Global Urban Poor Networks Meet in South Africa for Learning Exchange

In September 2015, Cities Alliance convened a learning exchange in South Africa between three global urban poor networks: SDI, WIEGO, and Fundación Avina.
Global Urban Poor Networks Meet in South Africa for Learning Exchange


For members of the Cities Alliance, one of the significant benefits of working with the partnership is access to learning opportunities and building networks.

In September 2015, Cities Alliance convened a learning exchange between three global urban poor networks: Shack/Slum Dwellers International (SDI) and Women in Informal Economy: Globalizing and Organizing (WIEGO), both members of the partnership; and the Fundación Avina, a non-profit based in Ecuador that promotes sustainable development in Latin America.

While the three organisations adopt a different approach, they all share a common vision of equitable, inclusive cities. The idea behind the learning exchange was for them to come together and compare approaches related to mobilisation strategies, building partnerships, and global advocacy from the perspective of community leaders.

Representatives from the three organisations met in Durban, South Africa for a four-day programme hosted by the South African SDI Alliance from 21-24 September. Participants included community leaders and supporting organisations from: Brazil’s SDI Alliance,  the Ecuadorian Waste Picker Network, the Ecuadorian Network for Fair, Democratic & Sustainable Cities, the Association of Recyclers in Bogota, Colombia (Asociación de Recicladores de Bogota), Fundación Avina in Peru and Ecuador, WIEGO, Asiye eTafuleni (a network of informal workers in Durban), and the South African SDI Alliance (Federation of the Urban Poor, Informal Settlement Network, and the Community Organisation Resource Centre).

Visitors had a chance to learn first-hand about the South African Alliance’s approaches to community organising, including site visits to housing and informal settlement upgrading projects, a savings scheme and data collection for slum profiling. Each day ended with a reflection on the outcomes of the day and what worked or did not work.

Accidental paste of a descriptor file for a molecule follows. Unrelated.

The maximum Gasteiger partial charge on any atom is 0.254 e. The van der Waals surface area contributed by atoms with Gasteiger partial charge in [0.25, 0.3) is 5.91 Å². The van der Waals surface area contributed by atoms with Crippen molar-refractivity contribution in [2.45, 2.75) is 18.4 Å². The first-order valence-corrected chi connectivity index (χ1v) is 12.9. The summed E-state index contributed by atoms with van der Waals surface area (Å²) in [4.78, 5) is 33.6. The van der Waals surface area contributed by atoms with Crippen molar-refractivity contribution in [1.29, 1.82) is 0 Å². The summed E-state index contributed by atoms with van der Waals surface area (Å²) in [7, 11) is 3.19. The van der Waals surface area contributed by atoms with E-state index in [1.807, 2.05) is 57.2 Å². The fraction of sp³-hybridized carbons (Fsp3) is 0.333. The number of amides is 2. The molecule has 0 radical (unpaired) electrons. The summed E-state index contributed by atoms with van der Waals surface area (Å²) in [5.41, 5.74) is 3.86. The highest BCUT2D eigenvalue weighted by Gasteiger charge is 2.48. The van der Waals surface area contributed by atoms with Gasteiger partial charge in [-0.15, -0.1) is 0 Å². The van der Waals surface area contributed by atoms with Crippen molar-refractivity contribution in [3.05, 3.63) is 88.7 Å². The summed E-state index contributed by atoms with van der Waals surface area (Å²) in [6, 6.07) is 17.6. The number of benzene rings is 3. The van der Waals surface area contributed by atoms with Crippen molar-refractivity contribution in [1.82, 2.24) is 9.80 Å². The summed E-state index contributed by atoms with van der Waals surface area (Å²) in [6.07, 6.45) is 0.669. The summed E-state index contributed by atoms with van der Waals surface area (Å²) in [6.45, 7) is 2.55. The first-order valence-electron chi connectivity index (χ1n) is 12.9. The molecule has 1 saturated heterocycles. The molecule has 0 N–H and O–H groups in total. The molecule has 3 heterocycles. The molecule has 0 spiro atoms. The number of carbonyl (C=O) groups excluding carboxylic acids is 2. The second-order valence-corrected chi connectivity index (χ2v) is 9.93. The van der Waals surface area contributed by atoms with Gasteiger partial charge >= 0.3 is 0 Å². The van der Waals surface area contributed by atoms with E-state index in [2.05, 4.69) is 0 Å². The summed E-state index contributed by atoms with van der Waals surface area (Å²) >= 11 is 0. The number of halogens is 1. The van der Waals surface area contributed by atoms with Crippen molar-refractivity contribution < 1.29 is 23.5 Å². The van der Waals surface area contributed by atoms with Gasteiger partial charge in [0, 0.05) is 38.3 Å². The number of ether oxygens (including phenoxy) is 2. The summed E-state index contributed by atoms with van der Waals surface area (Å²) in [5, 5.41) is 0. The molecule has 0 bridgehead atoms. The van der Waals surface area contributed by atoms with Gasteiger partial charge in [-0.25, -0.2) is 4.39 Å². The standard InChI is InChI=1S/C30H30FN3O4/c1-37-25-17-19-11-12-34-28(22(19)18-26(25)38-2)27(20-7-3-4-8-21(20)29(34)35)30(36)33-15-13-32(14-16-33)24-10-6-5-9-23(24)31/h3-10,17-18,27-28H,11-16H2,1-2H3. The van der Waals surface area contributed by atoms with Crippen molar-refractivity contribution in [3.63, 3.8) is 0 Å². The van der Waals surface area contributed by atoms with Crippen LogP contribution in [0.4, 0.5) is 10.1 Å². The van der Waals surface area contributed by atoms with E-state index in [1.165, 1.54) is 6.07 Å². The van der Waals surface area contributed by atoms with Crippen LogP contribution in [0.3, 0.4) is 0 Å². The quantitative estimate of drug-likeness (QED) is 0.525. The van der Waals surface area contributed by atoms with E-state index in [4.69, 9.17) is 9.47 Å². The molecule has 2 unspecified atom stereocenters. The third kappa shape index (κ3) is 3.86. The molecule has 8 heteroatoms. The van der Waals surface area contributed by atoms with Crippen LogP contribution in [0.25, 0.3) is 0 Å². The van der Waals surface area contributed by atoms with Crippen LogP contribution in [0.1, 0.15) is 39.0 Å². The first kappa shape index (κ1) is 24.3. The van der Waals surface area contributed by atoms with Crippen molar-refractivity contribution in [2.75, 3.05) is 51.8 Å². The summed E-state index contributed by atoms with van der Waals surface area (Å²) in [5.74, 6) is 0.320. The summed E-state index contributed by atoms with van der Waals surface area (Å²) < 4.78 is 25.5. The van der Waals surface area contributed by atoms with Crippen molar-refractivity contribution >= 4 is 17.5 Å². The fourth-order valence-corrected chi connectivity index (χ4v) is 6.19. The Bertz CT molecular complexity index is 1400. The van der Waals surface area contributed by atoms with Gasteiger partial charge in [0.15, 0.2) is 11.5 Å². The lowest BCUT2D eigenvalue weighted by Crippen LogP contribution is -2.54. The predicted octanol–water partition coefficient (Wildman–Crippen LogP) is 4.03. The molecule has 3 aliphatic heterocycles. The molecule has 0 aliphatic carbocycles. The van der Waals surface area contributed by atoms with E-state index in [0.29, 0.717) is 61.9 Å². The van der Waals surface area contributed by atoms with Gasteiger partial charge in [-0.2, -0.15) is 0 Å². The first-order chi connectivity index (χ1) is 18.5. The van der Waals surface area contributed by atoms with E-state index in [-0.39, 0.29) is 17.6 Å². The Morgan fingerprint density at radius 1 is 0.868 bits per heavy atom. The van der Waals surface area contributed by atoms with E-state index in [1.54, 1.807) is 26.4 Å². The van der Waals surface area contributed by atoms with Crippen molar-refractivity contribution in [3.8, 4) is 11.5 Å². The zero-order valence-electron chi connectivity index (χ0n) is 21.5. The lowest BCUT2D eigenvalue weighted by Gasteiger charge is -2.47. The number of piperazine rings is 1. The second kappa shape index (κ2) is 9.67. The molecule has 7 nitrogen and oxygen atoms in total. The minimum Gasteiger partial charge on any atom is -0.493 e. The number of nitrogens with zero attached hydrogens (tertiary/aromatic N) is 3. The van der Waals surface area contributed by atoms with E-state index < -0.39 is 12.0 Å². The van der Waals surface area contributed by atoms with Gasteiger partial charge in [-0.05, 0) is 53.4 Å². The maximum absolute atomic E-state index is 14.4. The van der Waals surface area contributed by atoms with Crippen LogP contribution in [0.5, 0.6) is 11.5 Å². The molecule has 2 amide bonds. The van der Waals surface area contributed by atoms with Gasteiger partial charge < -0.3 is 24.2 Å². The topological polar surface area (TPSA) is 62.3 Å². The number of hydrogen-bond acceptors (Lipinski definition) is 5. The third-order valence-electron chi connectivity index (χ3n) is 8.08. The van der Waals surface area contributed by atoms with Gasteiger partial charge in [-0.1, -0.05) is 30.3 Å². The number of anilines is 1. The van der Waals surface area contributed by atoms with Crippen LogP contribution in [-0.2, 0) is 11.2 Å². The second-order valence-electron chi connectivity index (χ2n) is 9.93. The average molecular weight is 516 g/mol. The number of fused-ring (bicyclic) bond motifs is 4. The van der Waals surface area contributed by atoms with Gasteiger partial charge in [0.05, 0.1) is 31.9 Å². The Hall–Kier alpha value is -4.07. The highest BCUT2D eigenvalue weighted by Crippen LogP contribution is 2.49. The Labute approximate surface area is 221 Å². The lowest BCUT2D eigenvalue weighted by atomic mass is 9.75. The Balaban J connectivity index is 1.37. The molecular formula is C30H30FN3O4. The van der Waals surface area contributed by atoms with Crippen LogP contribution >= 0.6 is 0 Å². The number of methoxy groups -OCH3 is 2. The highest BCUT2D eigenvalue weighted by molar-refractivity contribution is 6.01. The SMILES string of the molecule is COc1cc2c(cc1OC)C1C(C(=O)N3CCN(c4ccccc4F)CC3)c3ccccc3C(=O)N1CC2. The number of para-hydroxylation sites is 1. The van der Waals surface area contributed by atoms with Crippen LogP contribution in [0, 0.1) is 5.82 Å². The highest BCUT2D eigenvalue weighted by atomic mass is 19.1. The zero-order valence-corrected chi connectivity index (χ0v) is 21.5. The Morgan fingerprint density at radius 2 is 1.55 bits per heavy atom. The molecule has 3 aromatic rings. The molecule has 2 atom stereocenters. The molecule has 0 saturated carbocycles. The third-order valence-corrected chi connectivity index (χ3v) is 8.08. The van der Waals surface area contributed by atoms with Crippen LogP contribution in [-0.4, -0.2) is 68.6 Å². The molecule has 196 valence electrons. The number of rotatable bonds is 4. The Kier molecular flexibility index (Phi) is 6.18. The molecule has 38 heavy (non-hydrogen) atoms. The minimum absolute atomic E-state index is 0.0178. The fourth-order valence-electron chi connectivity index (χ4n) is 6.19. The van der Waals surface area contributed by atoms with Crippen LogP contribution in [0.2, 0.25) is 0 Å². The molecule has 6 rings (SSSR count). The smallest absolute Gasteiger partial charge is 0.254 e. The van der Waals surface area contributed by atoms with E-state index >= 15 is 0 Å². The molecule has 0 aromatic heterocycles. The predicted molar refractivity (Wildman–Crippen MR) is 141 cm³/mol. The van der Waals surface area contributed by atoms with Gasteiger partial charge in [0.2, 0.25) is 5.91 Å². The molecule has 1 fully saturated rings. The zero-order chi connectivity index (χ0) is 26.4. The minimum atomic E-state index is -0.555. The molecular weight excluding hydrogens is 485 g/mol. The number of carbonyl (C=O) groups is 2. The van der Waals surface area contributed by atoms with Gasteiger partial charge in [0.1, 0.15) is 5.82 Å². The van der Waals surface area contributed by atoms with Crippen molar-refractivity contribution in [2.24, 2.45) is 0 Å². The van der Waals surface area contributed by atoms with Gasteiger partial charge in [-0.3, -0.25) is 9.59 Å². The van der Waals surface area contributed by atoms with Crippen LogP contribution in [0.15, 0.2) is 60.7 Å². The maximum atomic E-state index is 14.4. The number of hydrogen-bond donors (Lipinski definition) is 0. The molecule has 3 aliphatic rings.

Participants in the exchange also had the chance to accompany the South African SDI Alliance to a meeting with municipal and provincial authorities and the national government to discuss the progress of housing and upgrading projects. At the meeting, the visitors were able to see how the community had leveraged its savings and data collection activities into a partnership with local authorities based on trust and a willingness to work together.  

In one of the exchange activities, a WIEGO affiliate in South Africa, Asiye eTafuleni, illustrated how it has adapted SDI’s enumerations tool to audit a large informal market in Durban. The South African SDI Alliance intends to establish a relationship with Asiye eTafuleni in Durban and possibly Cape Town. This relationship is important because it will enable the sharing of mobilising methodologies and a greater focus on informal workers within the South African SDI Alliance.

All of the participants found the exchange to be extremely useful. It was clear that the exchange will strengthen knowledge in several areas for each organisation and develop a strong foundation for collaboration among these organisations with similar interests.

The Latin American representatives very much appreciated how the South African Alliance used savings groups and enumerations to build social capital, upgrade communities, and work in partnership with local government.

In turn, South African representatives were particularly interested to learn from their Latin American counterparts about mobilisation and partnership strategies used by waste pickers and recyclers’ movements. This will be the focus of the second part of the exchange, hosted by WIEGO in Colombia.

For more about the SDI-WIEGO-AVINA exchange, see the excellent blog post “SDI, WIEGO & Avina: Growing a Global Coalition of the Urban Poor” by Yolande Hendler on the SDI South African Alliance website: